Healing Minnesota Stories
Healing Minnesota Stories is an effort to create understanding and healing between Native American and non-Native people, particularly those in various faith communities. Native people have suffered deep trauma over many years, losing their land, language, and culture, and all who call Minnesota home are the lesser for it. While many people and institutions contributed to that trauma, it happened with the full participation of Christian churches. We all still need healing, healing is doable, and churches have a role to play in healing.
We believe in the power of healing stories. Stories heal because they make invisible pain visible. The listener and storyteller are both healed by their acts. Churches and all faith communities can play a key role in promoting and experiencing healing by opening ourselves to our own history and listening to the stories of Native people. Through the sharing and retelling of old traumatic stories, we can create new positive ones. This effort began in 2012 and continues to bring together Native and non-Native people to share stories and increase awareness of the value of American Indian language, culture, and our shared history.
Invite a Speaker to teach your faith community about Native American spirituality, local history, barriers to free practice of Native religions, controversial images in State Capitol art, or show films on the U.S.-Dakota War or the Doctrine of Discovery. Contact us at email@example.com.
Sacred Sites Tours
Tours are led by Rev. Jim Bear Jacobs (Mohican) and Bob Klanderud (Dakota). The tours offer an opportunity to learn about Minnesota history from a Native perspective through story-telling and experiencing the sites in silence / meditation / reflection.
All tours meet at Church of St. Peter, 1405 Sibley Memorial Highway, St. Paul, MN 55120.
We visit sites located around confluence of the Mississippi and Minnesota rivers, what the Dakota refer to as Bdote, or “meeting place of rivers,” including:
- Fort Snelling State Park
- Dakota Internment Camp following the The Dakota-U.S. War
- Pilot Knob Hill, a traditional burial ground
Tours are appropriate for adults and older youth. Tour groups meet at a location in Mendota near the sites and auto caravan to the sites. Carpooling usually occurs so those not preferring or unable to drive can ride with others. Address, directions, and map will be sent prior to tour. Dress for the weather with sturdy footwear rather than sandals. If weather is severe we will reschedule. Watch email if it’s questionable. We will do our best to accommodate the physical abilities of all attendees. Wheelchairs welcome as the places we go are on or very near trails. The whole tour can be accessible; contact us with specific questions. People who may have difficulty standing for storytelling may want to bring lawn chairs. Those walking should expect to be on some uneven surfaces and dirt/gravel paths. We allot four hours for tours though actual times may vary. Tours start at different times of day, depending on leader or group schedules, sundown, etc. While there is no time set aside for lunch during the tour, participants are welcome to bring lunch.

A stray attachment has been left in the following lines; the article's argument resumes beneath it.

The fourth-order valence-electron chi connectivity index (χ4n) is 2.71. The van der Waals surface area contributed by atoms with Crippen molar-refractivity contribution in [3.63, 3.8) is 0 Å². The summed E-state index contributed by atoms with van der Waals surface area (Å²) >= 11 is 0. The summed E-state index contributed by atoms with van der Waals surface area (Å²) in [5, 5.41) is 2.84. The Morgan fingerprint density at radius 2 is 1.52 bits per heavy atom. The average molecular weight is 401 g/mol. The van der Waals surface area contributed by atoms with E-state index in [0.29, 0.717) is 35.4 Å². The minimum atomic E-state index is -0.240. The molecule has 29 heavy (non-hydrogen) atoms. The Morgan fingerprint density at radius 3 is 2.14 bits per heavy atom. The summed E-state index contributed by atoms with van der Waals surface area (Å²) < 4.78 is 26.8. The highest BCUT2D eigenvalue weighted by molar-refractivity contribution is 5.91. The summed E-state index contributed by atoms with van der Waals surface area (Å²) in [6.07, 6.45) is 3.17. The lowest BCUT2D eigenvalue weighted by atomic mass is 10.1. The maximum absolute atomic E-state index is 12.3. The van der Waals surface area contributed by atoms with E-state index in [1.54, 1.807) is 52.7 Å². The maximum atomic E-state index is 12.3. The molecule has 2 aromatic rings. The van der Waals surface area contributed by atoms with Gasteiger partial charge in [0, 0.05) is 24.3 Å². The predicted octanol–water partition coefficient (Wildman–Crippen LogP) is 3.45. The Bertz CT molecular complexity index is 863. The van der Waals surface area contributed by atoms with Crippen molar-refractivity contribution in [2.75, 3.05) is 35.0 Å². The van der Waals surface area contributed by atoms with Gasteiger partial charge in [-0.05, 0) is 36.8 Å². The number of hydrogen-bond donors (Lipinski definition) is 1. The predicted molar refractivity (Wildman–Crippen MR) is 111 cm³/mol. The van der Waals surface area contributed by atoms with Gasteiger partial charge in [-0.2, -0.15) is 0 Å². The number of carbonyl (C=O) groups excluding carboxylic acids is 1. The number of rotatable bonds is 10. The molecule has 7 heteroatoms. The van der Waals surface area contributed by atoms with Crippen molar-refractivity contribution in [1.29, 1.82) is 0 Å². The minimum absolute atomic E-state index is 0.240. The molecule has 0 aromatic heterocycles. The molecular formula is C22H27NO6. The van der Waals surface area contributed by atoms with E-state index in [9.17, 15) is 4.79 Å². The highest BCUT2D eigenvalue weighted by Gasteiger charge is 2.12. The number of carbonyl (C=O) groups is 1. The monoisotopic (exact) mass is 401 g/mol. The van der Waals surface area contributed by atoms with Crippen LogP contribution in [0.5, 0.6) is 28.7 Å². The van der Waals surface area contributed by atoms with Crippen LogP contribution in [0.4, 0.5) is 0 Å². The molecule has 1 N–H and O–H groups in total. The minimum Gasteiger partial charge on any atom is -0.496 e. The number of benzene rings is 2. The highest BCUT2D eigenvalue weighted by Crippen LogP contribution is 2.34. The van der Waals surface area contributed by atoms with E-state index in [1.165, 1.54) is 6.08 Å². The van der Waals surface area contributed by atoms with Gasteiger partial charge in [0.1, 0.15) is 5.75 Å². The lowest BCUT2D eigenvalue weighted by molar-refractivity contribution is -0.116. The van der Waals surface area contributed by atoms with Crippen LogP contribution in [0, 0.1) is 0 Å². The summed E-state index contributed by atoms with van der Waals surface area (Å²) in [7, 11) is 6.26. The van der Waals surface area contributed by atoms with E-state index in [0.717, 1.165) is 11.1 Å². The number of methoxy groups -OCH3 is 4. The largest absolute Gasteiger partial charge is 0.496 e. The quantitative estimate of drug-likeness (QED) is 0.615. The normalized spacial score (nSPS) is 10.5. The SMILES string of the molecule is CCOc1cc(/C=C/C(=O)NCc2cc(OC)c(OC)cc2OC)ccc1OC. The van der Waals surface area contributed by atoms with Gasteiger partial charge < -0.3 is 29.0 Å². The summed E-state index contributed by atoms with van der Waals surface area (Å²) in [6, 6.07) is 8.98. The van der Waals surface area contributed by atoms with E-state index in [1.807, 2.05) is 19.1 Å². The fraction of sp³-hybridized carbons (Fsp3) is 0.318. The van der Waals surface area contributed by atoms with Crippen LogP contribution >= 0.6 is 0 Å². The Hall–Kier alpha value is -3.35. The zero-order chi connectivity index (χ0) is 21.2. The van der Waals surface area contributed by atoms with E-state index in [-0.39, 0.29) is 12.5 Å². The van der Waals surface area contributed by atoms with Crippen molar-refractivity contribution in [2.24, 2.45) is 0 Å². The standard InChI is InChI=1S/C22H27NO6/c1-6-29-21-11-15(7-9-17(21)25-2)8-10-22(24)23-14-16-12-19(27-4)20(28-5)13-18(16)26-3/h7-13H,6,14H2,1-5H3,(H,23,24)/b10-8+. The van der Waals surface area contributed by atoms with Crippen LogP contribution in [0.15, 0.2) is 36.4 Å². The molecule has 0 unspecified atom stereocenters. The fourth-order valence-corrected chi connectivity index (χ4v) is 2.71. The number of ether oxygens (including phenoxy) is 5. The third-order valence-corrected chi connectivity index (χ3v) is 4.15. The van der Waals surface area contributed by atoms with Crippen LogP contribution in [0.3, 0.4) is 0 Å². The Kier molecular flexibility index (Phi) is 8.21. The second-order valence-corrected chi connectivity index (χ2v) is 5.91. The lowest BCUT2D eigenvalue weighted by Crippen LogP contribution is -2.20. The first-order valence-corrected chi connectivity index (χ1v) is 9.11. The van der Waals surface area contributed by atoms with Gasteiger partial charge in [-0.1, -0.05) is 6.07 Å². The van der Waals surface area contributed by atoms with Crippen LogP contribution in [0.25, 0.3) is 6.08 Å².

There is no cost for the tour, but a free will offering is appreciated. Contributions for individuals are invited in the range of $45-$75. Donations support Healing Minnesota Stories programs and events. Space is limited to 40 people. To register, to be placed on a waiting list, or for information on a future tour, contact us at firstname.lastname@example.org.
If you have a group of 12 or more, we can schedule a separate date for your group. For cost information contact us at email@example.com with your interest or request. Programs/speakers/films can be recommended and arranged for groups before or after the tour to help prepare and encourage people to participate, or to reflect further on the experience.
About Jim Bear Jacobs
Born in St. Paul, he is a member of the Stockbridge-Munsee Mohican Nation, an American Indian tribe located in central Wisconsin. He has degrees in Pastoral Studies and Christian Theology and has served various churches as youth minister, adult Christian educator, and director of Men’s Ministries. Presently he is parish associate at Church of All Nations Presbyterian Church. He is a cultural facilitator in the Twin Cities and works to raise the public’s awareness of American Indian causes and injustices. He is founder/convener of “Healing Minnesota Stories,” an initiative dedicated to creating events of dialogue, education, and healing, particularly within faith communities. He is currently the Director of Racial Justice for the Minnesota Council of Churches.
About Bob Klanderud
Bob (Dakota/Lakota) is a cultural teacher at Nawayee Center School, an experiential learning school for Native American youth. He also volunteers with Healing Minnesota Stories as a leader and story teller. Bob has worked for healing within Native American communities through work with Native Father’s groups, and by providing spiritual services for Native American inmates through the Department of Corrections. Bob is committed to following traditional Native ways, including being a pipe carrier, participating in Sun Dance, and hosting traditional Native sweat ceremonies. He has a grown son and lives in Minneapolis.